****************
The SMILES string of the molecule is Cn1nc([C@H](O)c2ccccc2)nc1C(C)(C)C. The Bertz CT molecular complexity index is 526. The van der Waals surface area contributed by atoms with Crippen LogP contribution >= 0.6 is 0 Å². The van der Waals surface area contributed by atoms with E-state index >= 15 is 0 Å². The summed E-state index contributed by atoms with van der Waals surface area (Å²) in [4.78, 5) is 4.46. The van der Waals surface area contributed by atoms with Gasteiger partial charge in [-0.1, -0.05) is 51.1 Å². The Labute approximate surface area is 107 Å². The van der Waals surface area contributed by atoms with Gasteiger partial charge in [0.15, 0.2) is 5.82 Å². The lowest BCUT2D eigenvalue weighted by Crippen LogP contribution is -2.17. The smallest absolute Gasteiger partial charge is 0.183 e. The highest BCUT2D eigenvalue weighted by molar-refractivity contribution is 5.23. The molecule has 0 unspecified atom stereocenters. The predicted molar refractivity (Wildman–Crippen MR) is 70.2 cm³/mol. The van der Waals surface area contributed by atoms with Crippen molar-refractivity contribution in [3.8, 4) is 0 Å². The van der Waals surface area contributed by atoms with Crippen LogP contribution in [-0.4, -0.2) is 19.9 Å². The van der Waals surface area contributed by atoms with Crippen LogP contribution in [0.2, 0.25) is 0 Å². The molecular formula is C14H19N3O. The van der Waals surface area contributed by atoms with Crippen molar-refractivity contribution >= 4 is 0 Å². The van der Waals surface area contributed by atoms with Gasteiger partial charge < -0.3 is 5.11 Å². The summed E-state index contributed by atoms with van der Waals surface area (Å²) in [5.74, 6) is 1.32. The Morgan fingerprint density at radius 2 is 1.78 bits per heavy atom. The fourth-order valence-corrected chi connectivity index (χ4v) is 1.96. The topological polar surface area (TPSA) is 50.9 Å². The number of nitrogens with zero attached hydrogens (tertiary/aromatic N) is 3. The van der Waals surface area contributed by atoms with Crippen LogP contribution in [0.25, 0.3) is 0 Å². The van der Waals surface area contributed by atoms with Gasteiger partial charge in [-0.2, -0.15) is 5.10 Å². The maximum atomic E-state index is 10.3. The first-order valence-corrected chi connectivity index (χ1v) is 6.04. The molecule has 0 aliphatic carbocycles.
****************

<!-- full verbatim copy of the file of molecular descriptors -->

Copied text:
The SMILES string of the molecule is Cn1nc([C@H](O)c2ccccc2)nc1C(C)(C)C. The Bertz CT molecular complexity index is 526. The van der Waals surface area contributed by atoms with Crippen LogP contribution >= 0.6 is 0 Å². The van der Waals surface area contributed by atoms with E-state index >= 15 is 0 Å². The summed E-state index contributed by atoms with van der Waals surface area (Å²) in [4.78, 5) is 4.46. The van der Waals surface area contributed by atoms with Gasteiger partial charge in [-0.1, -0.05) is 51.1 Å². The Labute approximate surface area is 107 Å². The van der Waals surface area contributed by atoms with Gasteiger partial charge in [0.15, 0.2) is 5.82 Å². The lowest BCUT2D eigenvalue weighted by Crippen LogP contribution is -2.17. The smallest absolute Gasteiger partial charge is 0.183 e. The highest BCUT2D eigenvalue weighted by molar-refractivity contribution is 5.23. The molecule has 0 unspecified atom stereocenters. The predicted molar refractivity (Wildman–Crippen MR) is 70.2 cm³/mol. The van der Waals surface area contributed by atoms with Crippen molar-refractivity contribution in [3.8, 4) is 0 Å². The van der Waals surface area contributed by atoms with Crippen LogP contribution in [-0.4, -0.2) is 19.9 Å². The van der Waals surface area contributed by atoms with Crippen LogP contribution in [0.2, 0.25) is 0 Å². The molecular formula is C14H19N3O. The van der Waals surface area contributed by atoms with Crippen molar-refractivity contribution >= 4 is 0 Å². The van der Waals surface area contributed by atoms with Gasteiger partial charge < -0.3 is 5.11 Å². The summed E-state index contributed by atoms with van der Waals surface area (Å²) in [5.74, 6) is 1.32. The Morgan fingerprint density at radius 2 is 1.78 bits per heavy atom. The fourth-order valence-corrected chi connectivity index (χ4v) is 1.96. The topological polar surface area (TPSA) is 50.9 Å². The number of nitrogens with zero attached hydrogens (tertiary/aromatic N) is 3. The van der Waals surface area contributed by atoms with Crippen LogP contribution in [0.25, 0.3) is 0 Å². The van der Waals surface area contributed by atoms with Gasteiger partial charge in [-0.2, -0.15) is 5.10 Å². The maximum atomic E-state index is 10.3. The first-order valence-corrected chi connectivity index (χ1v) is 6.04. The molecule has 0 aliphatic carbocycles.